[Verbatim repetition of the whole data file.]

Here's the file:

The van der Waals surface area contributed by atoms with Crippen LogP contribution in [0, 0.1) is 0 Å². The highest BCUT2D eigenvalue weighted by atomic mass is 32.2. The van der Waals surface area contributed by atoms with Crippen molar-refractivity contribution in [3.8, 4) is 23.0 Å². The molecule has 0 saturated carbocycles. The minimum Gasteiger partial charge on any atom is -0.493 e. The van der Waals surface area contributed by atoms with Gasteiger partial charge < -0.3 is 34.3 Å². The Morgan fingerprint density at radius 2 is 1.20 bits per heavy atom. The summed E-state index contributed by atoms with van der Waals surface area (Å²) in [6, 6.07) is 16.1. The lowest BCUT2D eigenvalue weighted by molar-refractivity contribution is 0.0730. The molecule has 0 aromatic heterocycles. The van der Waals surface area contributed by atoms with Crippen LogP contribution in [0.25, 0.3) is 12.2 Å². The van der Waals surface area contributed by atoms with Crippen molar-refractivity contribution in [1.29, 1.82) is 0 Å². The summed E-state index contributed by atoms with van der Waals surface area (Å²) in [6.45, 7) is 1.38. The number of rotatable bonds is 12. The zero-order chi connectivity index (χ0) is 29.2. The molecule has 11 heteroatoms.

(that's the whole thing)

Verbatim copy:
The van der Waals surface area contributed by atoms with Crippen LogP contribution in [0, 0.1) is 0 Å². The highest BCUT2D eigenvalue weighted by atomic mass is 32.2. The van der Waals surface area contributed by atoms with Crippen molar-refractivity contribution in [3.8, 4) is 23.0 Å². The molecule has 0 saturated carbocycles. The minimum Gasteiger partial charge on any atom is -0.493 e. The van der Waals surface area contributed by atoms with Gasteiger partial charge < -0.3 is 34.3 Å². The Morgan fingerprint density at radius 2 is 1.20 bits per heavy atom. The summed E-state index contributed by atoms with van der Waals surface area (Å²) in [6, 6.07) is 16.1. The lowest BCUT2D eigenvalue weighted by molar-refractivity contribution is 0.0730. The molecule has 0 aromatic heterocycles. The van der Waals surface area contributed by atoms with Crippen LogP contribution in [0.25, 0.3) is 12.2 Å². The van der Waals surface area contributed by atoms with Crippen molar-refractivity contribution in [1.29, 1.82) is 0 Å². The summed E-state index contributed by atoms with van der Waals surface area (Å²) in [6.45, 7) is 1.38. The number of rotatable bonds is 12. The zero-order chi connectivity index (χ0) is 29.2. The molecule has 11 heteroatoms.